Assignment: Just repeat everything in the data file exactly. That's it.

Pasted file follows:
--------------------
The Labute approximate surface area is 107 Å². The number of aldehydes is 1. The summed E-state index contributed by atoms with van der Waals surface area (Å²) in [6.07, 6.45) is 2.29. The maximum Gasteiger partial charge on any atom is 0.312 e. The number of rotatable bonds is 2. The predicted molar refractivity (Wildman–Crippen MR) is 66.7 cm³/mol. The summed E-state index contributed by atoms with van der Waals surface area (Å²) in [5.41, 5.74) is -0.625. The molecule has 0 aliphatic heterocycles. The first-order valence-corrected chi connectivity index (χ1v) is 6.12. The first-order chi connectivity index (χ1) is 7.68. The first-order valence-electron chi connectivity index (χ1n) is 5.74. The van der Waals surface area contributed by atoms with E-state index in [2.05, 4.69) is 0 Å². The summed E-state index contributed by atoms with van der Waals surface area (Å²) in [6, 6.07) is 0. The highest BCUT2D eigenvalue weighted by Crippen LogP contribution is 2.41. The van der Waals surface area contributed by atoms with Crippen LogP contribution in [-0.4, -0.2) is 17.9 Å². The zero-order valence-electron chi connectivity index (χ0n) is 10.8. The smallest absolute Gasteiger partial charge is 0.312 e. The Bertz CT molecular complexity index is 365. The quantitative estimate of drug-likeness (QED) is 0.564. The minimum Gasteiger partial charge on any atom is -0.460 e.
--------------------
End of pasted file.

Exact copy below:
The Labute approximate surface area is 107 Å². The number of aldehydes is 1. The summed E-state index contributed by atoms with van der Waals surface area (Å²) in [6.07, 6.45) is 2.29. The maximum Gasteiger partial charge on any atom is 0.312 e. The number of rotatable bonds is 2. The predicted molar refractivity (Wildman–Crippen MR) is 66.7 cm³/mol. The summed E-state index contributed by atoms with van der Waals surface area (Å²) in [5.41, 5.74) is -0.625. The molecule has 0 aliphatic heterocycles. The first-order valence-corrected chi connectivity index (χ1v) is 6.12. The first-order chi connectivity index (χ1) is 7.68. The first-order valence-electron chi connectivity index (χ1n) is 5.74. The van der Waals surface area contributed by atoms with E-state index in [2.05, 4.69) is 0 Å². The summed E-state index contributed by atoms with van der Waals surface area (Å²) in [6, 6.07) is 0. The highest BCUT2D eigenvalue weighted by Crippen LogP contribution is 2.41. The van der Waals surface area contributed by atoms with Crippen LogP contribution in [-0.4, -0.2) is 17.9 Å². The zero-order valence-electron chi connectivity index (χ0n) is 10.8. The smallest absolute Gasteiger partial charge is 0.312 e. The Bertz CT molecular complexity index is 365. The quantitative estimate of drug-likeness (QED) is 0.564. The minimum Gasteiger partial charge on any atom is -0.460 e.